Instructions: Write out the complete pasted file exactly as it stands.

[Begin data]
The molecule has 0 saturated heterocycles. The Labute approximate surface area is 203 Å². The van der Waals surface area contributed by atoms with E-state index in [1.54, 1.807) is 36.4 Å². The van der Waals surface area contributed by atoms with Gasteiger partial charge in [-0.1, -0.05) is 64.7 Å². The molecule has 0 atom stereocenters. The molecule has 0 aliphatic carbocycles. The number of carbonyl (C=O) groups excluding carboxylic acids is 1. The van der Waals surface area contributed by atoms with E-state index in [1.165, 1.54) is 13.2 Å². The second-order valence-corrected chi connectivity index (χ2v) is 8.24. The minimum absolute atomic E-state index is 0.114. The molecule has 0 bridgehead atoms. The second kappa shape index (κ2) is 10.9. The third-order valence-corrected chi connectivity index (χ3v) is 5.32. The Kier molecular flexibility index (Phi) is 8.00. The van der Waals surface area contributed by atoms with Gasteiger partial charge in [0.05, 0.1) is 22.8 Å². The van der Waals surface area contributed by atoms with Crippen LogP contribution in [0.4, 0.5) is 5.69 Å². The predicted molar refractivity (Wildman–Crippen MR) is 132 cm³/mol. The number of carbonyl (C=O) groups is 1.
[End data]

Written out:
The molecule has 0 saturated heterocycles. The Labute approximate surface area is 203 Å². The van der Waals surface area contributed by atoms with E-state index in [1.54, 1.807) is 36.4 Å². The van der Waals surface area contributed by atoms with Gasteiger partial charge in [-0.1, -0.05) is 64.7 Å². The molecule has 0 atom stereocenters. The molecule has 0 aliphatic carbocycles. The number of carbonyl (C=O) groups excluding carboxylic acids is 1. The van der Waals surface area contributed by atoms with E-state index in [1.165, 1.54) is 13.2 Å². The second-order valence-corrected chi connectivity index (χ2v) is 8.24. The minimum absolute atomic E-state index is 0.114. The molecule has 0 bridgehead atoms. The second kappa shape index (κ2) is 10.9. The third-order valence-corrected chi connectivity index (χ3v) is 5.32. The Kier molecular flexibility index (Phi) is 8.00. The van der Waals surface area contributed by atoms with Gasteiger partial charge in [0.05, 0.1) is 22.8 Å². The van der Waals surface area contributed by atoms with Crippen LogP contribution in [0.4, 0.5) is 5.69 Å². The predicted molar refractivity (Wildman–Crippen MR) is 132 cm³/mol. The number of carbonyl (C=O) groups is 1.